It was only about 50 years ago that dentistry was revolutionized by air turbine-driven hand pieces and low-risk local anesthetics. Since then, the technology revolution has escalated, with new innovations appearing every few years, not every 50. We know this trend will continue, and high-tech innovations will continue to make the practice of dentistry more reliable, easier on practitioners, and more cost-effective. It turns out that almost every high-tech innovation in dentistry also has environmental benefits. Take computer-aided design/computer-aided manufacturing (CAD/CAM) systems, for instance. There is the chair-time advantage of single-visit restorations, but consider that single visits by patients mean lower carbon emissions because the patient's travel to the office is reduced by half. Consider also that CAD/CAM systems eliminate the need for disposable impression materials, and the freight and transportation impacts associated with sending restorations back and forth to a laboratory.

Here are 10 high-tech innovations that are part of dentistry's green future:

  1. Digital imaging

  2. The CAD/CAM systems

  3. In-office sharps disposal equipment that renders sharps inert

  4. Steam sterilizers that eliminate use of chemicals

  5. Digital patient charting, scheduling, and billing

  6. Digital patient communications, like e-mail appointment reminders, reducing paper, and saving staff time

  7. Diode lasers, which eliminate the need for packing cords

  8. Use of a Website as a primary marketing tool

  9. Electronic media (e.g., iPad) to record patient intake forms

  10. Oil-free compressors24

Responsible Waste Disposal

Dental clinics generate a number of biomedical wastes, including blood-soaked materials and human tissues, expired drugs, syringes, broken glass, scalpels, specimen tubes, and slides.25 The waste should be properly disposed using color coding of waste categories. The plastic bags used for waste disposal are especially nonchlorinated, which can be incinerated.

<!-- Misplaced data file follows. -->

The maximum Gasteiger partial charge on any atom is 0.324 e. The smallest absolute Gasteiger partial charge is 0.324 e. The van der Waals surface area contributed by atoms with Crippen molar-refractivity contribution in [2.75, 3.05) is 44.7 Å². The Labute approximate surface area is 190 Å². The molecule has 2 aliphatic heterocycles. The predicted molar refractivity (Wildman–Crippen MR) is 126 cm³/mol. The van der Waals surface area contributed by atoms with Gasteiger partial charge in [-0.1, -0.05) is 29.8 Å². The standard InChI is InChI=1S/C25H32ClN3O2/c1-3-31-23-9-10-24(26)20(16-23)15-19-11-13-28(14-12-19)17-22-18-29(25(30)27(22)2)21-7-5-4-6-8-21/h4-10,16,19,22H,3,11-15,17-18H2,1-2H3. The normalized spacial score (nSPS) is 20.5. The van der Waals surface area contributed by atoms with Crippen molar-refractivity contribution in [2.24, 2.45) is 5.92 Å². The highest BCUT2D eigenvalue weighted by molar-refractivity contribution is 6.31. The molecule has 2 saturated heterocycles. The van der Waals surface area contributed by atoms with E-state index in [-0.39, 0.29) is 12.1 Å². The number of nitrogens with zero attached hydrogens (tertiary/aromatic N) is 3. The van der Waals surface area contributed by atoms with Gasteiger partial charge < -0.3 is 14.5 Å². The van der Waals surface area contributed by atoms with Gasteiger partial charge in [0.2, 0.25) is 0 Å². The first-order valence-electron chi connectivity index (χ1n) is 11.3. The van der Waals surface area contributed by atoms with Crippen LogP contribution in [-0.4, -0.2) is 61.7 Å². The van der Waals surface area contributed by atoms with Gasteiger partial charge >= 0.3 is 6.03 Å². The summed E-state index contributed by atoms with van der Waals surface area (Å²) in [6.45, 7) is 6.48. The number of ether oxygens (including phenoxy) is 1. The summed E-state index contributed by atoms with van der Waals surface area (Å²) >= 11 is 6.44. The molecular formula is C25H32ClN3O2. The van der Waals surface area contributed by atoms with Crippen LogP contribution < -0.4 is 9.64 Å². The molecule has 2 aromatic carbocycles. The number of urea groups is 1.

The Biomedical Waste (management and handling) Rule 1998, prescribed by the Ministry of Environment and Forests, Government of India, came into force on July 28, 1998. This rule applies to those who generate, collect, receive store disposes, treat, or handle biomedical waste in any manner. Biomedical waste should be segregated into containers/bags at the point of generation of the waste.

The color codings used for disposal of waste are as follows:

  • Yellow: Collected in colored nonchlorinated plastic bags or containers.

    • Soiled waste: Items contaminated with blood, body fluids like dressings, plaster casts, cotton swabs, and bags containing residual or discarded blood and blood components.

    • Chemical waste: Chemicals used in production of biological and used or discarded disinfectants.

    • Chemical liquid waste: Liquid waste generated due to use of chemicals in the production of biological and used or discarded disinfectants, silver X-ray film developing liquid, etc.

  • Red: Collected in red colored nonchlorinated plastic bags or containers.

    Contaminated waste (recyclable): Wastes generated from disposable items, such as syringes (without needles and fixed needle syringes) and gloves.

  • White: Collected in puncture-proof, leak-proof, tamper-proof containers

    Waste sharps including metals: Needles, syringes with fixed needles, needles from needle tip cutter or burner, scalpels, blades, or any other contaminated sharp object that may cause puncture and cuts. This includes both used discarded and contaminated metal sharps.

  • Blue: Collected in cardboard boxes with blue colored markings.

    Glassware: Broken or discarded and contaminated glass including medicine vials and ampoules except those contaminated with cytotoxic wastes.26


Eco-friendly dentistry is not merely a “feel good” endeavor. There is overwhelming evidence of global climate changes and the finite capacity of our planet's eco-system to absorb further depletion and degradation. Reducing waste, changing patterns of consumptions, and limiting the amount of adverse chemicals entering the breathable air of the dental office are achievable and realistic goals. A student initiation for environmentally responsible dental practice should start from the dental education stage, so that awareness of disposal of dental waste can be carried out in future. Although the effect of these practices on the planet cannot be measured, attempts should be made toward an eco-friendly approach. It is time we stop overlooking sustainability and make our dental practice eco-friendly—for a greener future.

Conflicts of interest

Source of support: Nil

Conflict of interest: None